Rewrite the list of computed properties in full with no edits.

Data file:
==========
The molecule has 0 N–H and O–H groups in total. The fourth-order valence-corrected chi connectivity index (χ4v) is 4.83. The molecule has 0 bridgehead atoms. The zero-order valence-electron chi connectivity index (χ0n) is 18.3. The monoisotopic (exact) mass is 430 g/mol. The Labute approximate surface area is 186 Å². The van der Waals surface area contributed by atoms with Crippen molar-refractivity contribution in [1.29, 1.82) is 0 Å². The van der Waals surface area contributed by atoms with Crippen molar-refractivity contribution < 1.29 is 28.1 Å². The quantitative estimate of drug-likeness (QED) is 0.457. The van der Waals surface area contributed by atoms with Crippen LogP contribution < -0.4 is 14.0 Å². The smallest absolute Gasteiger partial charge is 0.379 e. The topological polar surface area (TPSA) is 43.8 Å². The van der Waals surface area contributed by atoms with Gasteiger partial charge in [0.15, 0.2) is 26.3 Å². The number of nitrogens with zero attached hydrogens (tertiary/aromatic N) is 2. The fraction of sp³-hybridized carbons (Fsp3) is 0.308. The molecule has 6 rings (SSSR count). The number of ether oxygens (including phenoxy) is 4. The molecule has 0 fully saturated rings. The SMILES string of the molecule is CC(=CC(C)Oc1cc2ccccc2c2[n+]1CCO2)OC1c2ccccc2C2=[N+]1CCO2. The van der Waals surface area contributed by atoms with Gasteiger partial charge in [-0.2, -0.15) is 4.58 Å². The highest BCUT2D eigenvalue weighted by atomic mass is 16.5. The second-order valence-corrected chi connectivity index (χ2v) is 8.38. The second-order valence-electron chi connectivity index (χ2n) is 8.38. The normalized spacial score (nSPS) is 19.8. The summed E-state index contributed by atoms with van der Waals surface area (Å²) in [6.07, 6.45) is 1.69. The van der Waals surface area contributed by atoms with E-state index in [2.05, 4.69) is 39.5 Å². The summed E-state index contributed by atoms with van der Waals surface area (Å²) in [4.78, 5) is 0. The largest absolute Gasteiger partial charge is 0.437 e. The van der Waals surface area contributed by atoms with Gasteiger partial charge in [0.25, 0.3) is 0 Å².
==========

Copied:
The molecule has 0 N–H and O–H groups in total. The fourth-order valence-corrected chi connectivity index (χ4v) is 4.83. The molecule has 0 bridgehead atoms. The zero-order valence-electron chi connectivity index (χ0n) is 18.3. The monoisotopic (exact) mass is 430 g/mol. The Labute approximate surface area is 186 Å². The van der Waals surface area contributed by atoms with Crippen molar-refractivity contribution in [1.29, 1.82) is 0 Å². The van der Waals surface area contributed by atoms with Crippen molar-refractivity contribution < 1.29 is 28.1 Å². The quantitative estimate of drug-likeness (QED) is 0.457. The van der Waals surface area contributed by atoms with Crippen LogP contribution < -0.4 is 14.0 Å². The smallest absolute Gasteiger partial charge is 0.379 e. The topological polar surface area (TPSA) is 43.8 Å². The van der Waals surface area contributed by atoms with Gasteiger partial charge in [0.15, 0.2) is 26.3 Å². The number of nitrogens with zero attached hydrogens (tertiary/aromatic N) is 2. The fraction of sp³-hybridized carbons (Fsp3) is 0.308. The molecule has 6 rings (SSSR count). The number of ether oxygens (including phenoxy) is 4. The molecule has 0 fully saturated rings. The SMILES string of the molecule is CC(=CC(C)Oc1cc2ccccc2c2[n+]1CCO2)OC1c2ccccc2C2=[N+]1CCO2. The van der Waals surface area contributed by atoms with Gasteiger partial charge in [-0.2, -0.15) is 4.58 Å². The highest BCUT2D eigenvalue weighted by atomic mass is 16.5. The second-order valence-corrected chi connectivity index (χ2v) is 8.38. The second-order valence-electron chi connectivity index (χ2n) is 8.38. The normalized spacial score (nSPS) is 19.8. The summed E-state index contributed by atoms with van der Waals surface area (Å²) in [6.07, 6.45) is 1.69. The van der Waals surface area contributed by atoms with E-state index in [2.05, 4.69) is 39.5 Å². The summed E-state index contributed by atoms with van der Waals surface area (Å²) in [4.78, 5) is 0. The largest absolute Gasteiger partial charge is 0.437 e. The van der Waals surface area contributed by atoms with Gasteiger partial charge in [0.25, 0.3) is 0 Å².